Who is the biggest polluter in the world now? China? India? Here’s a chart you may find interesting:
China, as a developing country, is not yet required to reduce its emissions under the Kyoto Protocol, but as it accounts for one fifth of the world’s population, its emissions could dwarf any cuts made by industrialised countries.
The U.S. withdrew from its commitment to reduce greenhouse gas emissions by 6%, preferring instead to support voluntary reductions through the development of cleaner technologies. (A strategy which, according to this chart, didn’t seem to be working). Finding more recent figues has proved difficult but according to an April 2008 article China and the U.S. were still vying for the dubious title of being the world’s top carbon polluter.
If, like most people, you are a follower of the theory that greenhouse gases are responsible for global warming, then this all makes for depressing reading.
A breakdown of the countries on the above chart, together with their commitment and performance relating to the Kyoto Protocol can be seen here.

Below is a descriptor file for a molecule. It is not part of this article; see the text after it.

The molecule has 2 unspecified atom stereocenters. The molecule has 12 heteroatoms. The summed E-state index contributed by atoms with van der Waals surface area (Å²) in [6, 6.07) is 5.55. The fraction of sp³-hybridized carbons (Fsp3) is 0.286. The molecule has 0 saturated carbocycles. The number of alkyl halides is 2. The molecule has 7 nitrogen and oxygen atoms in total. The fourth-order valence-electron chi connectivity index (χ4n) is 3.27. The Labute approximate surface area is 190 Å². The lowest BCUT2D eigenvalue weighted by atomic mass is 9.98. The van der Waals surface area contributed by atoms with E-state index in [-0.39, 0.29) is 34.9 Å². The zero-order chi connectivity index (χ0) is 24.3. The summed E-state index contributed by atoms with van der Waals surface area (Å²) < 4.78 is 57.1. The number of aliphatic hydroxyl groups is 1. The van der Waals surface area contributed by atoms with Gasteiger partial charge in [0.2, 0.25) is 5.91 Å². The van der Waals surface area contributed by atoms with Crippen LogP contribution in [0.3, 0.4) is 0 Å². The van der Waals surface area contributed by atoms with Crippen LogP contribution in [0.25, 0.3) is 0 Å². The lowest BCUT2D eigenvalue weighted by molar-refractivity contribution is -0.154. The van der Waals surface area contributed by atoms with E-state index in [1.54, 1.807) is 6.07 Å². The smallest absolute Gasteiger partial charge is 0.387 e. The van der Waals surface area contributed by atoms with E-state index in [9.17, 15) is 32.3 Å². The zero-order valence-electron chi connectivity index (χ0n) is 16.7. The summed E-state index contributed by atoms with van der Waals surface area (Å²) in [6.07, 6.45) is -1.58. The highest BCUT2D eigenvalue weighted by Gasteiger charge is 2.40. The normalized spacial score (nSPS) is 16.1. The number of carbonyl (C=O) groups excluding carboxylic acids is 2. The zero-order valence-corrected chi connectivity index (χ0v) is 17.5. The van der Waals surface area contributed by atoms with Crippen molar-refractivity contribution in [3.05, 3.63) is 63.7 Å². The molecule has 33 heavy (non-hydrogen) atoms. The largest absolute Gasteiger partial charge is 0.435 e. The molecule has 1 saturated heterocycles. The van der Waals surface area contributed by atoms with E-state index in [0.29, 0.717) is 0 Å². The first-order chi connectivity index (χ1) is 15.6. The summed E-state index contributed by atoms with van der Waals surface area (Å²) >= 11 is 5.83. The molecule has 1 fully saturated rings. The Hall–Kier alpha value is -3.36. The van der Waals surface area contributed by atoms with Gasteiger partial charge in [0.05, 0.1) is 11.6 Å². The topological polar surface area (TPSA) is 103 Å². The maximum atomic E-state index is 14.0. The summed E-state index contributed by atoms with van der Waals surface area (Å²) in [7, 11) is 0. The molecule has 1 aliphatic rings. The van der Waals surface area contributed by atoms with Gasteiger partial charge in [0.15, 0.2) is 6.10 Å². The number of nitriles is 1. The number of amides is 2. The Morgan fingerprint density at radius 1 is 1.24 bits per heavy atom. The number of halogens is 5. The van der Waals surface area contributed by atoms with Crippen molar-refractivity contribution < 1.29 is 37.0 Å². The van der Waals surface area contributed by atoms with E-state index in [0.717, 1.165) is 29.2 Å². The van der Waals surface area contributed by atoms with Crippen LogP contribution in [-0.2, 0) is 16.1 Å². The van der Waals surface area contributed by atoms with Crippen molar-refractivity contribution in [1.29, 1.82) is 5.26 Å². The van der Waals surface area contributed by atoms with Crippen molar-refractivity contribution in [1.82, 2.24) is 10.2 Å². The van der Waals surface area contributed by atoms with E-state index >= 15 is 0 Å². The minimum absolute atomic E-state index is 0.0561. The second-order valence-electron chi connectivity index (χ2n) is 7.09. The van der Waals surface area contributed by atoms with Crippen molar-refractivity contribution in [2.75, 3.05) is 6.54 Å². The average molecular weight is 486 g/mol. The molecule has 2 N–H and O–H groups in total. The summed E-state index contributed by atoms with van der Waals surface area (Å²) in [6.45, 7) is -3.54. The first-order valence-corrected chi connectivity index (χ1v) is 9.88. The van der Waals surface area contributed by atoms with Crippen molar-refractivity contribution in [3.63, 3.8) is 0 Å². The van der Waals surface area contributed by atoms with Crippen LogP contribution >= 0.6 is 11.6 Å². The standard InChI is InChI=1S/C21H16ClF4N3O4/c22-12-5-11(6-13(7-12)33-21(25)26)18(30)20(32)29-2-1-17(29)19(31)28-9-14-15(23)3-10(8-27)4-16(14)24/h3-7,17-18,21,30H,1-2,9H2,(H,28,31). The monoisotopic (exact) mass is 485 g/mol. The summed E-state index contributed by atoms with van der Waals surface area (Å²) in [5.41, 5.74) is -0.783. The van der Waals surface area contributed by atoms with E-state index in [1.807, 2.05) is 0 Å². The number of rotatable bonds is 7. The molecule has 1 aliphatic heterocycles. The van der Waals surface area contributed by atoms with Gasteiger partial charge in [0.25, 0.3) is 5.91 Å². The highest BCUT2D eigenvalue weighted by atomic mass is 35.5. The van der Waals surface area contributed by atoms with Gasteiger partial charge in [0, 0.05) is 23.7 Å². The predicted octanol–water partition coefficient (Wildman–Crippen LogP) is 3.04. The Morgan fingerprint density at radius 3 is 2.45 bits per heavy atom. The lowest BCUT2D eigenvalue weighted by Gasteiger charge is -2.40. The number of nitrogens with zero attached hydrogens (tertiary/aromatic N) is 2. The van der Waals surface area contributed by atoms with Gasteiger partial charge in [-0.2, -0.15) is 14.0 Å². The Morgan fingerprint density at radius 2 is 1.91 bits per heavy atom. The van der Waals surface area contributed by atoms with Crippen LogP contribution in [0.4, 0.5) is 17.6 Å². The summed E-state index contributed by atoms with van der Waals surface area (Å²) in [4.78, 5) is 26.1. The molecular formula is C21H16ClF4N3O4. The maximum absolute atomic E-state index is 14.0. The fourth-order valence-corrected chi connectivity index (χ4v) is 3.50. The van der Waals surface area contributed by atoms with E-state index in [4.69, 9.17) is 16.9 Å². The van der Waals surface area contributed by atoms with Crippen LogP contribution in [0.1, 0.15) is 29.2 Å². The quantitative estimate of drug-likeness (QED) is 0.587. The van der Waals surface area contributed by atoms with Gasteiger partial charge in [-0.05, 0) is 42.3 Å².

There is also a fascinating ‘live map’ of the earth, showing CO2 emissions, birth and death rates over at breathingearth.net.
This week a meeting will take place in Copenhagen of the ‘Polar Bear Specialist Group’, set up by the IUCN / Species Survival Commission. What is quite extraordinary is that one of the world’s foremost experts on polar bears, Dr. Mitchell Taylor will not be attending. He has been told to stay away because his views do not accord with the rest of those attending. Dr Taylor has studied polar bears for the last 30 years and contrary to the popular view, has stated on more than one occasion that polar bear numbers are actually much higher than they were 30 years ago.
You can read the full article here and while you’re at it, you might also note that the famous ‘polar bears on a melting iceberg’ shot that has been used over and over by people such as Al Gore to support their standpoint was taken by photographer Amanda Byrd just off the Alaska coast. She has said that the bears were in fact in no danger, and that the photo was taken simply because the wind-sculpted ice on which they were standing made for a striking image – it wasn’t taken to illustrate global warming.
All of which goes to show that you can prove anything if you speak to the right people and find the right tools to illustrate your point.